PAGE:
The souvenirs have piled up for Ishmael Hollis in the last three years.
The Gainesville native and Flowery Branch High grad’s unconventional path toward his NBA dreams has not only filled scrapbooks, but recently led him back home — well, somewhat.
Following stints of playing basketball overseas, Hollis landed a spot on the Miami Heat’s Sioux Falls Skyforce G League team earlier this month, moving him a little closer to a lifelong dream.
“It’s so much better to play basketball back in the States, back at home,” said Hollis, who returned to his home soil after playing basketball in Europe and Australia from 2014-16.
The 25-year-old worked out with the team in training camp in September, where his athleticism and shooting ability garnered some looks from Sioux Falls coach Nevada Smith. And after one preseason game early last month, Hollis was told he made the cut.
Hollis has gone from being “the guy” overseas to now being part of a supporting cast among many former Division I stars and pro talents.
“I can see myself getting better,” Hollis said of the transition. “ ...For me, you do want consistency, you want to be with a team for a long, long time. But in the pros, it’s just such a business. You just gotta keep going with the flow. ... It’s part of God’s plan for me because each stop has gotten me better. It’s something to be thankful for.”
Hollis, who played at the University of North Georgia, is the only former Division II player with the Skyforce, meaning the 6-foot-9 forward is playing with a little chip on his shoulder.
“For me it was just proving I belong,” Hollis said. “There’s not many Division II products out there. The numbers are very low, so that’s working against me. But if I just keep working every day — they believe in me — if I just keep trusting the process that something great is gonna come from it. ... When it’s my time, it’s my opportunity. So just make the most of it.”
Hollis has certainly been one who relishes those opportunities.
A late bloomer in the sport, Hollis had to develop his basketball IQ from his early teens. By his high school career, he earned All-Area, All-State and All-American honors while averaging 17 points, seven rebounds and 1.5 blocks for the Falcons. During a two-year stint at North Georgia, Hollis was the Peach Belt’s second-leading scorer (19.8 points per game) and fourth-leading rebounder (9.1 per game) as a senior.
From there, Hollis took his career as far as Australia, where he averaged 29.5 points, 10 rebounds and 1.1 blocks per game for the South Metro Pirates in the Australia State League back in 2014. During his travels across Europe — from Portugal to Luxembourg, Belgium — Hollis played in the Liga Portuguesa de Basquetebol (2015) before signing to play in the Basketball Club Bascharage, part of the Total League in Luxembourg.
The change in dynamics from a more tactical style play to the much faster scoring pace of the U.S. has only bolstered his resume.
“You know, people were watching me in every move that I made,” he said. “So whatever I did, other people followed. That made me more accountable for myself. So now that I am in position where I am not the leader, you still gotta hold yourself accountable. You still have to make sure you’re doing the right things, doing what’s best for the team.”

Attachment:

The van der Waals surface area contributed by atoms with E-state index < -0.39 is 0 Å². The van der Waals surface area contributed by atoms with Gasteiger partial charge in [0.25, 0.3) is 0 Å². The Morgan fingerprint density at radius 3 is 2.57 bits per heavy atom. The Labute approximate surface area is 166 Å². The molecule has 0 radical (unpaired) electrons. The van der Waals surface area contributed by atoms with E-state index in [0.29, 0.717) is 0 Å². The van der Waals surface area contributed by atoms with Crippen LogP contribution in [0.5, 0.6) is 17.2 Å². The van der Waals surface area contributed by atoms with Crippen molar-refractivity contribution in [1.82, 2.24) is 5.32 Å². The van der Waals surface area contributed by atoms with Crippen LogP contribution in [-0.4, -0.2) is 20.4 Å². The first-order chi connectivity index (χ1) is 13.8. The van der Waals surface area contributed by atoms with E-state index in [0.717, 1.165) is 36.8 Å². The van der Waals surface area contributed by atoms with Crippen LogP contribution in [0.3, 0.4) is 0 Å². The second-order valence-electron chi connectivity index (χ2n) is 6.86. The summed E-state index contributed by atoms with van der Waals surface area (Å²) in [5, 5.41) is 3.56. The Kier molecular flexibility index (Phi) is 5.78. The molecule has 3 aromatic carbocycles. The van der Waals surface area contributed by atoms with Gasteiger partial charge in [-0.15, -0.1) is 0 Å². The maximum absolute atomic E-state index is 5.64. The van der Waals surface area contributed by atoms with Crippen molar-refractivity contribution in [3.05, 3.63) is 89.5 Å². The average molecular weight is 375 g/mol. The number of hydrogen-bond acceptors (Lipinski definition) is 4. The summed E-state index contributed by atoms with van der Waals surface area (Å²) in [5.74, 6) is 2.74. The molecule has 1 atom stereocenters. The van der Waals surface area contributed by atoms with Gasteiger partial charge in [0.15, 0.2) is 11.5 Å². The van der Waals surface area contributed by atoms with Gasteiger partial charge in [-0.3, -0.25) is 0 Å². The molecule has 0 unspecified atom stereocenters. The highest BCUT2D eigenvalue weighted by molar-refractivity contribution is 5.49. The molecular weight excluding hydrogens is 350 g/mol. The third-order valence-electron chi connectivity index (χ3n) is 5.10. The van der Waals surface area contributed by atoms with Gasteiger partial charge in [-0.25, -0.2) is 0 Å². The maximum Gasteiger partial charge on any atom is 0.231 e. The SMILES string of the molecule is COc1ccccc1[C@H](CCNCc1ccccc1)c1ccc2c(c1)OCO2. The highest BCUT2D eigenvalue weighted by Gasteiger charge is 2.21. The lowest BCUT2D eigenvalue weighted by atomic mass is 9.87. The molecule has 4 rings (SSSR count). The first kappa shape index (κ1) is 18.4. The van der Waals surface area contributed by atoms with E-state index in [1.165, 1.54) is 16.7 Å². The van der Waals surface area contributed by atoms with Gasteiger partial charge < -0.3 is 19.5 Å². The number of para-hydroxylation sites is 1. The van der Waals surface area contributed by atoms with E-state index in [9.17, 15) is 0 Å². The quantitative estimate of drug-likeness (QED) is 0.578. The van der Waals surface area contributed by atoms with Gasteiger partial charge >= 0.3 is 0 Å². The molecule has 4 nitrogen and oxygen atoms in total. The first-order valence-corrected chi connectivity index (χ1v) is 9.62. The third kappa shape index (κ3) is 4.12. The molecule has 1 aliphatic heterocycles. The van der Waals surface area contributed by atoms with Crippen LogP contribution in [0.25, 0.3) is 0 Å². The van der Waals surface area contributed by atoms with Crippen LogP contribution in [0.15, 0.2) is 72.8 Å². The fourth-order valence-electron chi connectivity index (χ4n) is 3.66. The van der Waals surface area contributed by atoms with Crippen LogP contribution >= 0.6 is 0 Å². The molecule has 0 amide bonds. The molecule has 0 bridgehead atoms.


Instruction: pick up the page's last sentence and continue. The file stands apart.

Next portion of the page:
The experiences and the many sites along the way have been a blessing for Hollis.
Whether he was strolling through the Brussels (Belgium) Christmas Markets, feeling the soft sand between his toes on the beaches of Australia, gazing upon a beautiful Natural Wonder of the World like the Great Barrier Reef or even encountering some of Australia’s exotic and sometimes deadly wildlife, Hollis has seen it all.
“Australia in itself is unique,” he said. “Sometimes I would go to a gas station and see like, 100 kangaroos. So I feel like all of Australia, every day is just something new and crazy.”
Hollis recalled an unwelcomed visit from one of the world’s largest arachnids — the Huntsman spider — from inside his condo just outside Melbourne. In Australia, the Huntsman’s leg span could range up to 12 inches, making it the largest spider in diameter.
“I had to hit it like four or five times. ... It was the size of my hand,” he said with a laugh. “I was kind of freaking out because I’ve never seen a spider that big in my life.”
Despite the lack of playing time with Sioux Falls so far, Hollis is looking forward to sharing this new journey with his 8-month-old son, Peter Angelo. Hollis said he was able to break free from his travels to spend time with Peter over the summer. Peter Angelo was even in the stands for Hollis’ first G League game.
“I think for (my son) it’s going to be really special, you know? Just being around that his whole life,” Hollis said. “That’s gonna be his expectation. ... That’s gonna be what he knows from day one. Being close to home, and having my son watch is like, everything.”
Hollis plans to continue his progression in the U.S. and hopes others from Gainesville who share the same ambitions can see that hard work can pay off.
“Whatever goal they have, if they just work hard every day, it can be achieved,” he said. “I’m not a guy anybody expected to be at this point. Just stay down and keep going toward that goal. Trust me, you can make it out of Gainesville, and you can be whatever you want to be.”